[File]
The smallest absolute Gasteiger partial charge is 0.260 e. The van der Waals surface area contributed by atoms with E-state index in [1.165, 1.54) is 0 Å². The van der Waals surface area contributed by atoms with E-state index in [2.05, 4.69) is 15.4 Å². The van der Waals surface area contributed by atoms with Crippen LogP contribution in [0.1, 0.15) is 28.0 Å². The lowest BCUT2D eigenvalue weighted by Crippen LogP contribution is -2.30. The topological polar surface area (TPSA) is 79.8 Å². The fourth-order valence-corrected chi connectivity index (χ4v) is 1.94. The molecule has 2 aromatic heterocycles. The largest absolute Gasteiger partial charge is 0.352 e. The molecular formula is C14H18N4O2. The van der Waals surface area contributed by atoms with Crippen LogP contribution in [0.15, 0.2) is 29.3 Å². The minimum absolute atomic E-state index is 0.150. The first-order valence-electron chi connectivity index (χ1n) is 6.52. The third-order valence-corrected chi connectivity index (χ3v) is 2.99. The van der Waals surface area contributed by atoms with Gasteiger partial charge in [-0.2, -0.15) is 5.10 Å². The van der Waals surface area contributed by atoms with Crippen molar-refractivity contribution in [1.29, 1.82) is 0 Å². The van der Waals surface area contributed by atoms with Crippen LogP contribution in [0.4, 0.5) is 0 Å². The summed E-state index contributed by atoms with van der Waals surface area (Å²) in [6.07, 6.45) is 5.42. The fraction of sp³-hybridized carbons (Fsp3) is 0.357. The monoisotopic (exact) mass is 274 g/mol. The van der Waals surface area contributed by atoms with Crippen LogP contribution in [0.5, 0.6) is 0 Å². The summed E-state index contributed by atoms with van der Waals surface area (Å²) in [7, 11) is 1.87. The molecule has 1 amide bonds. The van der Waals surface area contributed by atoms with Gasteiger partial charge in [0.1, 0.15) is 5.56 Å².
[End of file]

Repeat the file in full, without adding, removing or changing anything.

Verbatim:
The smallest absolute Gasteiger partial charge is 0.260 e. The van der Waals surface area contributed by atoms with E-state index in [1.165, 1.54) is 0 Å². The van der Waals surface area contributed by atoms with E-state index in [2.05, 4.69) is 15.4 Å². The van der Waals surface area contributed by atoms with Crippen LogP contribution in [0.1, 0.15) is 28.0 Å². The lowest BCUT2D eigenvalue weighted by Crippen LogP contribution is -2.30. The topological polar surface area (TPSA) is 79.8 Å². The fourth-order valence-corrected chi connectivity index (χ4v) is 1.94. The molecule has 2 aromatic heterocycles. The largest absolute Gasteiger partial charge is 0.352 e. The molecular formula is C14H18N4O2. The van der Waals surface area contributed by atoms with Crippen LogP contribution in [0.15, 0.2) is 29.3 Å². The minimum absolute atomic E-state index is 0.150. The first-order valence-electron chi connectivity index (χ1n) is 6.52. The third-order valence-corrected chi connectivity index (χ3v) is 2.99. The van der Waals surface area contributed by atoms with Gasteiger partial charge in [-0.2, -0.15) is 5.10 Å². The van der Waals surface area contributed by atoms with Crippen molar-refractivity contribution in [1.29, 1.82) is 0 Å². The van der Waals surface area contributed by atoms with Crippen LogP contribution in [0.4, 0.5) is 0 Å². The summed E-state index contributed by atoms with van der Waals surface area (Å²) in [6.07, 6.45) is 5.42. The fraction of sp³-hybridized carbons (Fsp3) is 0.357. The monoisotopic (exact) mass is 274 g/mol. The van der Waals surface area contributed by atoms with Crippen LogP contribution in [0.5, 0.6) is 0 Å². The summed E-state index contributed by atoms with van der Waals surface area (Å²) in [7, 11) is 1.87. The molecule has 1 amide bonds. The van der Waals surface area contributed by atoms with Gasteiger partial charge in [0.1, 0.15) is 5.56 Å².